Is your company’s culture holding you back?

It's not a good sign when people aren’t learning or growing in their roles. Finding a healthy culture has been vital for my career and my health.
Three metal entrances each labeled with a do not enter sign

Introduction

I started working with Pixo about two months ago, and since I started, I’ve found myself looking around like a kid in a candy shop: wide-eyed and excited about all the sweet opportunities in front of me. Never have I ever worked with a company with a true people-first culture. 

To give you an idea of my background, I worked in corporate settings for 11 years before I started freelancing seven years ago. I actually started freelancing because I’m one of those weirdos who wanted to do more, learn more, and work on projects with people who excited me. While I was freelancing I was mostly working remotely but had a few hybrid gigs. So I’ve had the opportunity to peek behind the curtain at a lot of different organizations, and when it comes to the culture, it’s not always pretty. 😱

I’ve experienced environments where employees only communicate via Slack, team meetings are rare, information is withheld, upper management makes empty promises, and there is no real collaboration or genuine engagement encouraged. The only initiative is results. During the pandemic a lot of companies moved to working remotely, and although it may have helped relieve some office anxiety from the equation, the reality is, people are still experiencing burnout. So what’s the common denominator in these cases?

A bad company culture

Working in a company with a bad or toxic culture can be depressing to its employees, leaving them feeling unmotivated, hopeless, and stuck. Once this feeling sets in, people usually find their comfort zone and stick to it. That means people aren’t learning or growing in their roles. This is one of those issues that comes back to bite you later down the road. When you’re trying to “teach an old dog new tricks,” don’t forget — bad employees are a product of their environment. But good ones are too.

The pivot

Comic strip called "How psychological safety relates to performance standards" by Amy Edmondson
Source: www.amycedmonson.com

If you’re reading this and realizing, “Omg, my company culture is toxic. Send help!” I got you. Pixo has a great culture, but it’s not the only company that can provide a healthy company environment. There are lots of steps you can start taking today to improve your company culture. Some things will be easier to implement than others, but in the end the discomfort will be worth it.

Inclusive employee engagement

This is possible, even if your team is remote. I was impressed with how Pixo created themed Slack channels to encourage employees to engage in genuine ways. The first two I would recommend adding for your organization is a parents channel and a pets channel, because parents love to talk about their babies, whether biological or furbaby. There are lots of other channels that can help you get to know the people you work with in authentic ways — Pixo has #movies, #recipes, #pixo-women, to name a few.


Psychological safety

Psychological safety is the belief that you won’t be punished or humiliated for speaking up with ideas, questions, concerns, or mistakes. This is a concept that I only recently learned about at Pixo, and now it’s all I can talk about because it’s something that’s been lacking in my career up till now. If you have any highly motivated employees, providing a psychologically safe environment for them will allow them to soar; just step back and watch them solve all your problems. Pixo has a Diversity, Equality and Inclusion Committee that researched the concept and introduced it to the rest of the company, and we recently found a great resource that offers psychological safety training to your employees and staff. Check them out: All One Health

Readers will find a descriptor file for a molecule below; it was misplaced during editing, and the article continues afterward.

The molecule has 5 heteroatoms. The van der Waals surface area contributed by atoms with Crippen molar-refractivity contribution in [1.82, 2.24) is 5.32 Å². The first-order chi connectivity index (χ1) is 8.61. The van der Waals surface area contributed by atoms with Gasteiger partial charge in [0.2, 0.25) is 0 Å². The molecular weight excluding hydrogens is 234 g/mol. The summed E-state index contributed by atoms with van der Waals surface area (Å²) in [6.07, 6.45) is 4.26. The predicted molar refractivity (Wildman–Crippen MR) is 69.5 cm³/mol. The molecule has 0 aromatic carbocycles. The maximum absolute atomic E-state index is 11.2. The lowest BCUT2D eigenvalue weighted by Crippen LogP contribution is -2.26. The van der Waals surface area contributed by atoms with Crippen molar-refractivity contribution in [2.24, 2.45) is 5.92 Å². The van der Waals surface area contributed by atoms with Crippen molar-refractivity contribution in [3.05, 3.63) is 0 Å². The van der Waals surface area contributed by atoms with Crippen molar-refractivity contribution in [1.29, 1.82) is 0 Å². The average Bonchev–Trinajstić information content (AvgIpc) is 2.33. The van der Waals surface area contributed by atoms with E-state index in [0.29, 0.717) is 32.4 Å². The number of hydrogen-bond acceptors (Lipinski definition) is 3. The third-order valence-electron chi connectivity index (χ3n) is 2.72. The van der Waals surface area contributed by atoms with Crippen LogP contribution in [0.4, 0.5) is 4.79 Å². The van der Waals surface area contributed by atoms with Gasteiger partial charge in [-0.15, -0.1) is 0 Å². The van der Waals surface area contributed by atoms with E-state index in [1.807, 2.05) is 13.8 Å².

Professional development

Pixo has figured out that investing in your employees makes the team stronger and creates space for innovation. I have coworkers who spoke at the University of Illinois Web Conference just last week, and members of our staff also offer monthly webinars to the public on topics in content strategy, design, and engineering. Pixo constantly encourages staff to branch out — not just sit at a keyboard doing repetitive tasks to get something done. Since we’re always learning, we’re able to offer our clients the best solutions for their needs. We don’t just use “expert” as a marketing keyword; we embody it.

Nurturing people helps them bloom

Since starting at Pixo, there’s been a total change in what I believe is possible for me. It feels like I’m off the leash and I’m enjoying my work again. I’m learning, blogging, and networking. Not only is it making me a stronger expert, but a stronger contributor for my team. 

Even my mental and physical health have improved since finding a healthy company culture. I’m starting to notice that I’m unclenching my jaw and dropping my shoulders a lot more. My overall mood is better and my work/life balance is the best it’s ever been. The benefits of working in  a healthy company culture are far reaching, from managers to employees and customers.

Our jobs are a big part of our daily lives. We deserve to feel safe while we provide for our families. Don’t underestimate the power you have as a manager or business owner to improve people’s daily lives. If you’re an employee who is in the market for a new job, I recommend prioritizing company culture. It could lead you to the boost in your career that you’ve been looking for.